I’d like to think we’re going into this new reality with our eyes at least partially open. My wife and I got the message loud and clear at orientation that helicoptering parents were not welcome. Although the school is only an hour away, it’s not as if I was planning to show up for an early Saturday morning breakfast with Ben every weekend. Or that I’d start arguing with his professors to up his grade half a point in Intro to Psych. It’s his life now and while that reality is a tad disconcerting, the growth potential is limitless. Which makes the whole experience, fraught with anxiety though it may be, worth it.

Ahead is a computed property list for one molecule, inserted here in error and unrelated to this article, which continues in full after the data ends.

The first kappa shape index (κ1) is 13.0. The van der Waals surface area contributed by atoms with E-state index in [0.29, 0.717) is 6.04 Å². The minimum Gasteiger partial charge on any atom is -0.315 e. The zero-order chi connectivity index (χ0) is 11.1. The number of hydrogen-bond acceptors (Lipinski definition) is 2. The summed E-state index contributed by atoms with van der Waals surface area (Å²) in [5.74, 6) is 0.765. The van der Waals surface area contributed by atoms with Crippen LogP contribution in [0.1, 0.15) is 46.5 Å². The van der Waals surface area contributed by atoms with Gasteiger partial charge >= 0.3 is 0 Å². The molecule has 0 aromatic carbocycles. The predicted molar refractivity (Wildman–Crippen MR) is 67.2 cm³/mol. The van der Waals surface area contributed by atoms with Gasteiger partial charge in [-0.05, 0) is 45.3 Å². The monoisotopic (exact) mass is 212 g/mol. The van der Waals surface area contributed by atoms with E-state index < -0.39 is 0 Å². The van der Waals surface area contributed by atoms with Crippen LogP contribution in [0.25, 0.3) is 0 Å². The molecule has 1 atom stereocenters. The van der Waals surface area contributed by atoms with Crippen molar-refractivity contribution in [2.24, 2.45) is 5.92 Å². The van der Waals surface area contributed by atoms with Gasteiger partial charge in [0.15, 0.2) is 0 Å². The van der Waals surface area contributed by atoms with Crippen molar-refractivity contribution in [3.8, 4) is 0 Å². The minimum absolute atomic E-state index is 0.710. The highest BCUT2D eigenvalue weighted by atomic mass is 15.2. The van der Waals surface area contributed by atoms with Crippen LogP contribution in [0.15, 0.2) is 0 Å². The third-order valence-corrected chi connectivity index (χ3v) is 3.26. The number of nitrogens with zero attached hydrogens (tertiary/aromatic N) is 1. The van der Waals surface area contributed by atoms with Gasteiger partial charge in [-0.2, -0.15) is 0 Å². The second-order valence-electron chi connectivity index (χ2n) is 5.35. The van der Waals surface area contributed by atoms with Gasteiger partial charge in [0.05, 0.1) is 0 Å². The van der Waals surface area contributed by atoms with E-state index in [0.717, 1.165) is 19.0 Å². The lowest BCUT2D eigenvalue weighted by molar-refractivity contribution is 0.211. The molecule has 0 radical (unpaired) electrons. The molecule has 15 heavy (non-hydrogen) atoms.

Anyway, at least we weren’t like the parent at orientation who asked the academic dean whether students were allowed to leave campus without permission. Um, we’re not sending them off to prison, for God’s sake. And, ready or not, they are all adults.

In the meantime, I’ll continue to resist the urge to text him every day. See you at Thanksgiving, Ben!

Aug 7, 2017

Colombian Coffee Pilgrimage

There are many reasons to visit the South American country of Colombia: the culture, the architecture, the history, the music, the food, the cocaine (just kidding). We recently returned from a family vacation to Cartagena, an ancient city on the northern coast, and while it was a magical experience in many ways, the primary draw for me was the coffee.